The Time Complexity only tells you, how the approach will scale with (significantly) larger input. It doesn’t tell you which approach is faster.

It’s perfectly possible that a solution is faster for small input sizes (string lengths and/or array length) but scales badly for larger sizes, due to its Time Complexity. But it’s even possible that you never encounter the point where an algorithm with a better Time Complexity becomes faster, when natural limits to the input sizes prevent it.

You didn’t show the code of your approaches, but it’s likely that your first approach calls a method like `toCharArray()`

on the strings, followed by `Arrays.sort(char[])`

. This implies that sort operates on primitive data.

In contrast, when your second approach uses a `HashMap<Character,Integer>`

to record frequencies, it will be subject to boxing overhead, for the characters and the counts, and also use a significantly larger data structure that needs to be processed.

So it’s not surprising that the hash approach is slower for small strings and arrays, as it has a significantly larger fixed overhead and also a size dependent (`O(n)`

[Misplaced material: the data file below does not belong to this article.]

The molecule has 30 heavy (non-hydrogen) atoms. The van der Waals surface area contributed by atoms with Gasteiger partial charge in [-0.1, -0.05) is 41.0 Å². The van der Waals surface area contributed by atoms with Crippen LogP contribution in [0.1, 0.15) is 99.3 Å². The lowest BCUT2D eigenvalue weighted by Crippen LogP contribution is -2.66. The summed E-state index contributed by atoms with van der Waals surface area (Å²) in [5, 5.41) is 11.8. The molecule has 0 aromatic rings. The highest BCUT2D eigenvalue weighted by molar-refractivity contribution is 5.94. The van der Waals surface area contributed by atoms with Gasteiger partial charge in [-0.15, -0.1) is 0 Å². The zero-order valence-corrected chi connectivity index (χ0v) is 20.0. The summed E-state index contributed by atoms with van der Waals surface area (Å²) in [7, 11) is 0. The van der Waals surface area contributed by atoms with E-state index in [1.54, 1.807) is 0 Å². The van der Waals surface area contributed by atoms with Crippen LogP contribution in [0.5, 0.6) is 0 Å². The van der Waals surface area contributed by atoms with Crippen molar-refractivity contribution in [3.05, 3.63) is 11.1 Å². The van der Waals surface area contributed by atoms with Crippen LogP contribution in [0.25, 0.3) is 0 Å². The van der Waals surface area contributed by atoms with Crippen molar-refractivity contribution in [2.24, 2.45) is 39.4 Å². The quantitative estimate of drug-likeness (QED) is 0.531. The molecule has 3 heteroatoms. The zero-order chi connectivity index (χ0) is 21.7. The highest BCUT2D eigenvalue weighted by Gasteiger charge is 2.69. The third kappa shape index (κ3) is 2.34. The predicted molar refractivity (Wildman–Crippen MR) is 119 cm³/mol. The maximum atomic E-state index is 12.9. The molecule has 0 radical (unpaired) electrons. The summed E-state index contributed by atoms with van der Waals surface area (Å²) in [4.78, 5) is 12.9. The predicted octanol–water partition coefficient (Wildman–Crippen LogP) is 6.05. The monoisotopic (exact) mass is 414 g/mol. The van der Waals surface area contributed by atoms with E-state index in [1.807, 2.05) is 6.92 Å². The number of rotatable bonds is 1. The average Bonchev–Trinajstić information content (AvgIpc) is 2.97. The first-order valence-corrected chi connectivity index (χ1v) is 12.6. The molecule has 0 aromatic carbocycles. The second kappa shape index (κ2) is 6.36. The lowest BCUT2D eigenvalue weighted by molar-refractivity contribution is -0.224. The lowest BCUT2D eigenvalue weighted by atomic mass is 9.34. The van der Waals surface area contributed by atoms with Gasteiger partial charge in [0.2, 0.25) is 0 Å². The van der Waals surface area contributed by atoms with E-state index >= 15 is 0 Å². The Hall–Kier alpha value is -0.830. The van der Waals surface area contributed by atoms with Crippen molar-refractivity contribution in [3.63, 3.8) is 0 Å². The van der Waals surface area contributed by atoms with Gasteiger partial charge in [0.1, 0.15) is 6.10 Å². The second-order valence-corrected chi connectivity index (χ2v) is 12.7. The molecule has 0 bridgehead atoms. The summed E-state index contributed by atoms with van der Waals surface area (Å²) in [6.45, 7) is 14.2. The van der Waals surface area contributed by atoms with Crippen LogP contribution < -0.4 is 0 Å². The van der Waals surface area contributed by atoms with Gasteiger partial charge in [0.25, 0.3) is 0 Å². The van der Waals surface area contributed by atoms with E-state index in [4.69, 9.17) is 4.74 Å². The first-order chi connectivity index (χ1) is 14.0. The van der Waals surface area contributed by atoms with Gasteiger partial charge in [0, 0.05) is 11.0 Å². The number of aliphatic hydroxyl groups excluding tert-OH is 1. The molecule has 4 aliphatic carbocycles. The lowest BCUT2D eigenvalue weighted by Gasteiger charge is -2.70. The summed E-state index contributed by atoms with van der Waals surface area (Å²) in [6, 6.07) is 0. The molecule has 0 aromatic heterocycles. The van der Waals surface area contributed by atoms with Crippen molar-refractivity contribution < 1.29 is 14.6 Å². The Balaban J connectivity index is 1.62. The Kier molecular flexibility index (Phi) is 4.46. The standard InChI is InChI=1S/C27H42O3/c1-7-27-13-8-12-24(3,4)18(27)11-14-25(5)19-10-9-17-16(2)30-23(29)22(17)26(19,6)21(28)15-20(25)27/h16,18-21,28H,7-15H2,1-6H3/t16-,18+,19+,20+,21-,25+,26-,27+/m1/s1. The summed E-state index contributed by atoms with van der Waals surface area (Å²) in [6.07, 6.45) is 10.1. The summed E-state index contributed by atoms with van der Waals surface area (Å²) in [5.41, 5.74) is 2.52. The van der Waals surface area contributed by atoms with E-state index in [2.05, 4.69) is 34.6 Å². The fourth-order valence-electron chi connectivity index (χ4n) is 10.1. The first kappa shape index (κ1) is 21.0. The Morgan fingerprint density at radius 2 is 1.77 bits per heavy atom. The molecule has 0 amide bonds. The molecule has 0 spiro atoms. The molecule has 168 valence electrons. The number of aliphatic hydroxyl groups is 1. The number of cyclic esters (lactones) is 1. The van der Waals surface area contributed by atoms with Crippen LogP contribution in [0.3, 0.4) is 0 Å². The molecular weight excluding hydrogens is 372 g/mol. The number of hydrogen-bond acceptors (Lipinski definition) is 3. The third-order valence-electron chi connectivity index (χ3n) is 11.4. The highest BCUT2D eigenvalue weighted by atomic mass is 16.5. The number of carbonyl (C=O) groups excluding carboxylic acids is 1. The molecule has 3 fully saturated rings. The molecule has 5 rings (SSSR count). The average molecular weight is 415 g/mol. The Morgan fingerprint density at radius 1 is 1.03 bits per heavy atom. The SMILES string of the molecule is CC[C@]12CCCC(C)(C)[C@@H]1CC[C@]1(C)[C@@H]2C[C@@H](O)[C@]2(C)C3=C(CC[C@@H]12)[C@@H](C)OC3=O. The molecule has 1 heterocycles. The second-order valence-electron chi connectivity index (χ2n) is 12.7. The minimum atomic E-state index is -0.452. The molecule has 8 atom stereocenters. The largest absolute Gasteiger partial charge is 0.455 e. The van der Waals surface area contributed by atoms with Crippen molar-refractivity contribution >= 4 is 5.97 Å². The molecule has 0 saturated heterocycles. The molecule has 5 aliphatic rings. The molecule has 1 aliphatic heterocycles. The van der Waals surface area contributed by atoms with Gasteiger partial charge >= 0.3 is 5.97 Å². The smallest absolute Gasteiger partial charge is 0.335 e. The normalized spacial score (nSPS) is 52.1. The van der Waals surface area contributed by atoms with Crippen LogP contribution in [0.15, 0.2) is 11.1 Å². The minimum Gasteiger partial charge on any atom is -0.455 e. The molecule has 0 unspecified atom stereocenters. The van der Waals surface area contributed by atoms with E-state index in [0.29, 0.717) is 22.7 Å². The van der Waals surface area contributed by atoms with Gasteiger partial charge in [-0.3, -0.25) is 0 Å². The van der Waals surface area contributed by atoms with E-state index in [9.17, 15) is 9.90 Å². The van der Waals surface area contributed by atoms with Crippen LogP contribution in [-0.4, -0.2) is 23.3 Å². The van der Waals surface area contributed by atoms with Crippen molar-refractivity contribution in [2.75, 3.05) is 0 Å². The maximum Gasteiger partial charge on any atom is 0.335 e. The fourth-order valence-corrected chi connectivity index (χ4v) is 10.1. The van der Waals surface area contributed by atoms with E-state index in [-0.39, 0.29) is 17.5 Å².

) overhead.

So first approach had to suffer from the `O(n log n)`

time complexity significantly to turn this result. But this won’t happen. That time complexity is a *worst case* of sorting in general. As explained in this answer, the algorithms specified in the documentation of `Arrays.sort`

should not be taken for granted. When you call `Arrays.sort(char[])`

and the array size crosses a certain threshold, the implementation will turn to Counting Sort with an O(n) time complexity (but use more memory temporarily).

So even with large strings, you won’t suffer from a worse time complexity. In fact, the Counting Sort shares similarities with the frequency map, but usually is more efficient, as it avoids the boxing overhead, using an `int[]`

array instead of a `HashMap<Character,Integer>`

.

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